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Humphries Envisions Future: Revolutionizing Ideas in Automotive Design Evolution

The automotive world has changed significantly in recent years, just as people’s lifestyles and values have also diversified. How should vehicle design respond? Simon Humphries is the Head of Toyota and Lexus Global Design, leading the design operations for both brands. Since 2020, he has also been a judge for the Lexus Design Award, an annual international design competition. In the context of a world thrown into disarray by the global Covid-19 pandemic, he talks about the role of designers and his personal design philosophy.

“The most important aspect of design is to consider the feelings of the user”

Since joining the company in 1994, UK-born Simon Humphries has worked on a wide variety of vehicle designs. Today he leads his design teams with inventiveness and an ability to translate ideas into reality.

”In the UK I studied industrial design, so until I joined the company, I hadn’t worked in automotive design at all,” Humphries recalls. “Despite my lack of experience, I was welcomed into the team because of my experience in other fields. This kind of flexibility will be central to it becoming a ‘mobility company’.”

Explaining his design philosophy, he continues: “The most important aspect of design is to consider the feelings of the user. Next, after coming up with a design that incorporates these considerations, you must be able to explain it clearly in the form of a story. This is why it’s essential for designers to have communication skills.

I am always trying to explain what our customers need, and how my design reflects those needs. No matter the design, if you show it to five people, each one will focus on different aspects. In other words, communication is the key to conveying the designer’s intention.

“At the design studio where I worked before joining the company, I was solely responsible for explaining the project and convincing the clients, and that experience still informs the way I work today.”

How will automotive design evolve in the future?

The designs Humphries produces are not simply illustrations; they have words and concepts: “What will the automobiles of the future be like? The answer no doubt lies in how we respond to the human desire to move freely. Unlike animals, whose movement is driven by basic needs such as food or shelter, humans have the freedom to follow their curiosity and seek out learnings. In this way, the human desire to move is very deep,” he says.

“Some people worry that if automated driving becomes mainstream, automotive design will become commodified. But I don’t agree; in fact, I believe the opposite is true.”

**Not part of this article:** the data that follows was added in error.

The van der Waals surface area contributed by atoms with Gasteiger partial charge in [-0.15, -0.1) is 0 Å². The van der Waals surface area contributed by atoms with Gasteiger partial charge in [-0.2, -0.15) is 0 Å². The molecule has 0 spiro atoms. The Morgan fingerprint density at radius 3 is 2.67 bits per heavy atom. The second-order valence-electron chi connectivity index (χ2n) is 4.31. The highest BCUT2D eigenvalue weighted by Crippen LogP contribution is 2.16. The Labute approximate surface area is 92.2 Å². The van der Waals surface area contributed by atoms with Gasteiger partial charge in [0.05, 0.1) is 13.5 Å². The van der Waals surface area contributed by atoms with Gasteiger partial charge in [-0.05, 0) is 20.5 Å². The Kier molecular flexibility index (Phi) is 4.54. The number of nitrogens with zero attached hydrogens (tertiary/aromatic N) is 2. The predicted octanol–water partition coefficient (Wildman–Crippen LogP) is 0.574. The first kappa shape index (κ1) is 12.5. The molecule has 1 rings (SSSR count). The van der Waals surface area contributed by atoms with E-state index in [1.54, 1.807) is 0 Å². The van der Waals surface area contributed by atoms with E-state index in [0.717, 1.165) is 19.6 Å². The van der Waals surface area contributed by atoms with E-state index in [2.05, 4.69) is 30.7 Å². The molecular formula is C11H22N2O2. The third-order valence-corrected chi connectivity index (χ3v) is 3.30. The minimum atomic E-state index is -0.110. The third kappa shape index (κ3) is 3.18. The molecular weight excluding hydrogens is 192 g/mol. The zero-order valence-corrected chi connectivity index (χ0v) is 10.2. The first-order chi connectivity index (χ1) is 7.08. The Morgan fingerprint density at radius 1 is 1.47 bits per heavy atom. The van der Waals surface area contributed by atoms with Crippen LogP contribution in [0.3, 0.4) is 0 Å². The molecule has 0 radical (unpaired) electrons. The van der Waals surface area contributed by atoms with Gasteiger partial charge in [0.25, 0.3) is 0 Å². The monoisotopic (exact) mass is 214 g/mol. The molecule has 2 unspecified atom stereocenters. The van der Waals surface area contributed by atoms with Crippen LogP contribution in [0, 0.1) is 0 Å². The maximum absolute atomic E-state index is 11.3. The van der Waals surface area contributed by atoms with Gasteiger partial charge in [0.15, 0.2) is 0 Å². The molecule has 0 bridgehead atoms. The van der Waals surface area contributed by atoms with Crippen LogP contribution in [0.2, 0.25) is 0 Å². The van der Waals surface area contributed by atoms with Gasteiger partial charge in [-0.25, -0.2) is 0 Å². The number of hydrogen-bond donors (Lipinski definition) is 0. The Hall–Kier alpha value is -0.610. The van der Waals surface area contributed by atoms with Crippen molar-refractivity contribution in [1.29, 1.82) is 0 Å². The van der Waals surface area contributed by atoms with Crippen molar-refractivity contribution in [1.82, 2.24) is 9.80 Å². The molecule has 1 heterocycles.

“No user wants the same thing from their vehicle all the time. For example, they might want to commute by car to work on their own; then, at another time, they may want to take the car shopping, or go on a drive with their family. So, it’s better if a vehicle can respond to individuals needs in the best way possible.”

Yet Humphries’ next words are: “But today is different to before. It is not possible to create cars using the same mindset as before. From a market-centric perspective, automotive design needs a revolution of ideas.”

“A long time ago, automotive design had identifiable ‘trends.’ This is no longer the case. Consumers have become incredibly diverse, and markets change with great speed. The key is this: how quickly can we incorporate user needs into our products?”

“The strength of the Lexus Design Award is that it provides all applicants with an equal opportunity”

In 2020 Humphries became a judge for the Lexus Design Award, an international design competition hosted by Lexus annually since 2013. The award seeks to discover, nurture and support up-and-coming designers and creators who are seeking to “Design for a Better Tomorrow.”

“The strength of the Lexus Design Award is that it gives all applicants an equal opportunity, regardless of whether they are professionals or students, or where they are in the world. Today, professional designers are constantly trying new things to make their voices heard. This is a public award, so the winners’ designs become widely known—it’s a huge opportunity for them.”

Six award finalists are selected from the design submissions received from around the world and they are given the chance to develop their ideas with mentorship from world-renowned creators over a six-month period. Traditionally the announcement of the ultimate Grand Prix winner takes place at a special event held during Milan Design Week in April. Due to the cancellation of this year’s design week, the result was revealed in an online event, together with presentations on all six finalists’ work.

Humphries comments: “For the finalists, this must have been a difficult experience. But often a time of crisis can be a spur for creativity”. He refers to the experience of grandparents to illustrate his point: “For long periods during the recent lockdowns, grandparents couldn’t meet their loved ones. When I heard about what was happening, I wondered if someone could develop apps that, for example, make use of haptic feedback, so that when you touch images of people on your tablet, it would feel as though you are actually touching the cheeks of the people on your screen.

These kinds of new ideas to meet people’s desires are what designers require now. When it comes to cars, too, it is vital that we don’t focus excessively on the cars of the past. We are entering a time when we need to set aside preconceived notions—such as a car being just a means of transport —and move towards a more innovative future.”

According to Humphries, the automotive industry must adopt a broader perspective than ever before when making cars. He believes in the power of design— and his belief is inspiring others to do the same.